Using queues to handle the flow of various requests in Dremio is important to keeping various workloads running smoothly.
A queue in Dremio is a list of queries with one or more properties in common, identified by rules set by cluster administrators. Queues can have specific behaviors configured, including time limits, memory limits, and routing to specific groups of nodes labeled as “engines.” This article will share some best practices and anti-patterns for using queues in Dremio.
All currently supported Dremio Enterprise releases.
Configuring a queue is done through the “Settings” panel under the Queues heading, as seen below:
To configure a queue, hover over the queue row and click on the Edit (pencil) icon which will appear on the right side of the row to open a dialog about the queue name. Here is an example of the “UI Previews” queue pre-configured in Dremio:
Note the various fields including concurrency, time limits, and more. A complete guide to queue features can be found in the Workload Management documentation.
Suggested queues to add
While several useful queues are configured on a new Dremio installation, some queues can be added as usage increases to improve cluster performance, isolate jobs, or balance the usage of cluster resources.
Metadata refresh queue
A dedicated queue for metadata refresh jobs can be used to assign all such jobs to specific nodes by assigning an “engine” for the queue. This can be important in busy clusters using Iceberg or Delta Lake, where metadata refresh jobs are run in executor nodes and not on coordinators.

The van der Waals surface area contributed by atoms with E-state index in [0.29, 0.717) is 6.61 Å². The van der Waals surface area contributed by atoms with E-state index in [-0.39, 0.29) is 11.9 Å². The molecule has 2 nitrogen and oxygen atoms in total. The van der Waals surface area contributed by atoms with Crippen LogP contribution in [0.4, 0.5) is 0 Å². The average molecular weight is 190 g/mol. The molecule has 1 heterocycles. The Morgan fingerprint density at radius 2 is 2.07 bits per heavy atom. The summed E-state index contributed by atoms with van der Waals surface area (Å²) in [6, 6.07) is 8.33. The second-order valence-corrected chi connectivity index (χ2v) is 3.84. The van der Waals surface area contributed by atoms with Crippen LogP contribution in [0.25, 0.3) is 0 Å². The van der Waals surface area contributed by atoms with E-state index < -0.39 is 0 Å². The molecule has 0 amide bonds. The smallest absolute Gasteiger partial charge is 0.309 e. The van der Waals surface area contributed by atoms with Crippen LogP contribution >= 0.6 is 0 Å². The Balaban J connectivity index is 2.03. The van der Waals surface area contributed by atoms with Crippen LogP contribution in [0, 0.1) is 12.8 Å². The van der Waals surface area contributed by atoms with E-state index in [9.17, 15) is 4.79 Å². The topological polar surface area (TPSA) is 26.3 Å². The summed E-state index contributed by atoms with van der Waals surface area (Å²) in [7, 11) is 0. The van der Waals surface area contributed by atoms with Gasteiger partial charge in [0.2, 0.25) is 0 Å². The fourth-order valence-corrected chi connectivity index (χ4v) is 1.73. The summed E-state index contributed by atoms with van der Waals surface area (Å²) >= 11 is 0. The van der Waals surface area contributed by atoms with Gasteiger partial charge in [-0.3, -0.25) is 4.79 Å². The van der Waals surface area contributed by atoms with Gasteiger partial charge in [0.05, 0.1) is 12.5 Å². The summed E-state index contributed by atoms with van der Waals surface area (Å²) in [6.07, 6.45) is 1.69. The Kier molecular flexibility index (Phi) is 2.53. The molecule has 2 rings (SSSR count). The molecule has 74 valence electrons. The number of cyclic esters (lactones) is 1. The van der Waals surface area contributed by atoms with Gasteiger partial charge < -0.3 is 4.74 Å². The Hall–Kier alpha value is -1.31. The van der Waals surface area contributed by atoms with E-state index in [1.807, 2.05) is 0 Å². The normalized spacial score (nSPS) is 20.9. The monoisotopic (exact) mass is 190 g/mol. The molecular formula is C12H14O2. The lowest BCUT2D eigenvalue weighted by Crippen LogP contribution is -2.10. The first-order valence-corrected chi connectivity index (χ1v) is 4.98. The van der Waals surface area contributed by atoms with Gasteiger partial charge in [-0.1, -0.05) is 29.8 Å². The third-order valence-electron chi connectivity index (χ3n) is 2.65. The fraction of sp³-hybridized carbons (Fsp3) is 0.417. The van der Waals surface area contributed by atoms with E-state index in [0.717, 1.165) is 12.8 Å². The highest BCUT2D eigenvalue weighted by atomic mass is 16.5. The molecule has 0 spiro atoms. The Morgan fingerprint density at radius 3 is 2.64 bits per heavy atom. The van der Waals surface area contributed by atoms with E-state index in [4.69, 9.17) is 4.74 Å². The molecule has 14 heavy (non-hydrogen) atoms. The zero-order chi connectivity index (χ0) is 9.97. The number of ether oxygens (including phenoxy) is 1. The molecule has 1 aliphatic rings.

JDBC/ODBC “Express” queue
ROUTING_QUEUE=<queue name> token in your JDBC or ODBC connect string will let you bypass all Workload Manager rules and place queries from that session directly on the named queue. If your application should always be processed on certain executors regardless of query cost or any other rules that may otherwise affect queue assignment, this approach will avoid any risk of those queries being placed in different executors.
Using Engines and Queues together
Using queues to send jobs to an “engine” is an important part of deploying a high-performance Dremio cluster. An engine is a named group of executors as shown below:
In a queue configuration, selecting an engine will ensure all queries from that queue are only processed on executors grouped into that engine. This makes it possible to dedicate some executors to metadata refresh jobs, costly reflection jobs, or specific hardware as application workloads demand.
The below example shows “High-Cost Reflections” routing all queries that match the rule set(s) placing queries on that queue, to the executor nodes in the “example2” engine:
An important detail about Engine assignment!
When using engines with queues, it is important to ensure that every executor is placed in some engine, with a “default” engine being configured if required, and that no queues route the queries in the queue to the “Any” Engine Name option, unless the queries in that queue will actually be allowed to run on any executors.
This is because any queue using “Any” will assign jobs to any executor in the cluster, including executors in engines that are planned as dedicated for specific jobs, which can disrupt performance.
In the “UI Previews” queue example shown again below, the “Any” selection indicates that the queries in the queue can be run on executors in the example1 and example2 engines. So, if administrators wanted to ensure that “UI Previews” queries are not placed in the example2 engine used for High Cost Reflections above, the “Any” option should not be used! Administrators should select “example1” instead, to route all “UI Previews” queries away from the example2 engine, and only to the executors in the example1 engine.